This vertical functional democratisation did not leave Russia unaffected. It has shrunk the non-liberal-democratic space in Russia’s sphere of influence in its so-called Near Abroad and in particular the former Soviet and Warsaw Pact space in Eastern Europe. This process has also been interdependent with functional democratisation in Ukraine, which has developed a less hostile approach toward civil society than Russia and has allowed for EU funding of NGOs that focus on human rights and democracy (Stewart and Dollbaum 2017, 218). It is gradually integrating socially, politically and economically this European geographic space, and, in doing so, it is reinforcing the development of social forces in these countries with an orientation toward liberalism, liberal democracy and associated principles such as national self-determination. In other words, functional democratisation in Ukraine, and its orientation toward more national independence and rejection of spheres of influence, is being bolstered by the ongoing functional democratisation process in the EU.

It is worth appreciating that there is nothing teleological in these processes of functional democratisation that affect state-formation, democracy-formation and nation-formation. The EU is experiencing its own challenges with the resurgence of national-populist forces and the re-orientation of countries like Poland and Hungary that try to reduce the competences of the EU and challenge certain elements of liberal values, EU policy toward Russia and European integration. Rather than focusing on the EU’s so-called democratic deficit that presumes an ideal or teleological view of democracy, the emphasis here is on the ongoing social transformations in the course of functional democratisation and their impact on people’s orientations to the world; that is, their sense of belonging to their nation, the EU and associated beliefs about liberalism.

Similarly, post-independence, segments of Ukraine’s society have been gaining in status, power, function and influence, while others have been losing, and new patterns of interdependence have been developing, which gradually have been shaping people’s orientations to the world. The dichotomy between European and Eurasian orientations came to be prominent, but it was not always as polarising. The implementation of democracy is not directly responsible for this polarisation, but rather the way it has been developing. Efforts for a liberal democratic transformation and pro-European orientation can lead to counter-intuitive results such as centralisation of power around oligarchs. These may appear as a gravitational pull toward Russian authoritarianism, but such conclusions should be resisted due to the complexities of functional democratisation.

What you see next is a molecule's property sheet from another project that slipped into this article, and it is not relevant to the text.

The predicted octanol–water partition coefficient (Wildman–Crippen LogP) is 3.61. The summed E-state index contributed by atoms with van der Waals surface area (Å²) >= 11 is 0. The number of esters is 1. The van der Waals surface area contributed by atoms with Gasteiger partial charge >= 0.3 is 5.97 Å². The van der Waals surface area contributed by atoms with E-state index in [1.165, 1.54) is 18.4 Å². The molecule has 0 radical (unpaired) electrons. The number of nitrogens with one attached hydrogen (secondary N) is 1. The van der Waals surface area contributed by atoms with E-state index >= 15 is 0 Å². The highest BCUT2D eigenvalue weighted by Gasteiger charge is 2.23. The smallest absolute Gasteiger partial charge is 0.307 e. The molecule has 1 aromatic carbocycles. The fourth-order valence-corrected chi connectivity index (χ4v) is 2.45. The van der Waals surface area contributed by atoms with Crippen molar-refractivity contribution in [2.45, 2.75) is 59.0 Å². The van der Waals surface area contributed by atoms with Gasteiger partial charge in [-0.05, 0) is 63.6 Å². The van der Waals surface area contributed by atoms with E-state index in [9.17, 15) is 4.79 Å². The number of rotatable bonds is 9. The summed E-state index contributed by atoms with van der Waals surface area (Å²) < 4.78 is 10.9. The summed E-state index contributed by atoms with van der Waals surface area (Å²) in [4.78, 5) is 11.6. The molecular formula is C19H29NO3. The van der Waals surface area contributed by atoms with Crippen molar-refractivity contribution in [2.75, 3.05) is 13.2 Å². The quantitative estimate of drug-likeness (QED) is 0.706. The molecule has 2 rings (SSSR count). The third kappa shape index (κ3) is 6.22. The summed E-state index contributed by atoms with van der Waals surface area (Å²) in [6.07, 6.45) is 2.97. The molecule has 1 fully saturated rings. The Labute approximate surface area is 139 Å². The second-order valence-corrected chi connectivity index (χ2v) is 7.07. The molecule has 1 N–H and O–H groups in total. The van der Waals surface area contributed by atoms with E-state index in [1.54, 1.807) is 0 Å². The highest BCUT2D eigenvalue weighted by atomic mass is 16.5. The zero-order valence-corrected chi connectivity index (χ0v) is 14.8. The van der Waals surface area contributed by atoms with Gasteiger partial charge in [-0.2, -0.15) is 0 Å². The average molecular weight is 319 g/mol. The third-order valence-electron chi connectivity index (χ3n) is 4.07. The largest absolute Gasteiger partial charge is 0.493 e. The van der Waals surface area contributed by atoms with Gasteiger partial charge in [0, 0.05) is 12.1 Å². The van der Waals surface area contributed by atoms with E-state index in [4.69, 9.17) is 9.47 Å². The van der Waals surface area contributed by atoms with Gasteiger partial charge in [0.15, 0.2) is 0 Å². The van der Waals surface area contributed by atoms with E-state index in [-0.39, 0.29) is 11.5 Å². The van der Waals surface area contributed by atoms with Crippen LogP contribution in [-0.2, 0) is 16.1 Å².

As Ukraine gained its independence from the Soviet Union, democratic and free market reforms changed the state and social functions were democratised away from state apparatchiks. Competing oligarchic fractions stood to gain and managed to centralise authority around themselves. Their alliances with formal and informal networks of power in Ukraine led to corruption[3]. This has been interpreted to be leading by necessity to democracy, though it has given “rise to something closer to a hybrid democracy or, a system of oligarchic pluralism”. This oligarchic pluralism is neither true to the ideals of liberal democracy nor a return to Soviet authoritarianism nor a necessary step toward democracy but a result of domestic power struggles of interdependent social forces in a changing political and social environment in Ukraine and the world. Specifically, these oligarchic struggles, depending on their relationships with the regions in Ukraine, fought for and against the centralisation of authority by the Ukrainian state. This transformation was further shaped by the Russian war in Ukraine since 2014, which led to the increasing influence of nationalist battalions that undermined the centralisation of authority to Kiev. Other developments though have tended to strengthen the power of the centre.

Most recently, President Zelensky, a rallying figure for the independence of Ukraine against Russian aggression during the post-2022 phase of the Russian war, saw a meteoric rise in his trustworthiness from 27% to 84%. This undermined the influence of nationalist fighting groups and of regional power. These developments followed previous transformations of state-society configurations that came about by the weakened Ukrainian state being less hostile toward NGOs and civil society, which were thus able to develop more influential social functions. This trajectory was reinforced by interdependencies with the EU and its funding toward civil society organisations. In addition, the mobilisation and momentum generated by the Orange Revolution and the Ukrainian Euromaidan movement in 2013/14, which had a much larger scope and “possessed a strong unifying momentum, [created] social capital and a sense of solidarity among large segments of the population” (Stewart and Dollbaum 2017, 218). State weakness under these conditions undermined citizens’ trust in the state, but allowed civil society to gain in trust from the wider public and increase its social and political role (Stewart and Dollbaum 2017, 218; Solonenko 2015, 219-20). This does not mean that the rise of trust in civil society is a democratic panacea as civil society can also change the direction of change, if it orients itself toward regionalism and regional divisions (Stewart and Dollbaum 2017, 217). In other words, despite the history of a divide between pro-Western and pro-Russian emotional attachments in Ukraine that dovetails regional divisions, the development of state-society relations caught in a web of interdependencies and domestic power struggles led to the development and the increase in influence of a pro-Western civil society and a pro-Western state.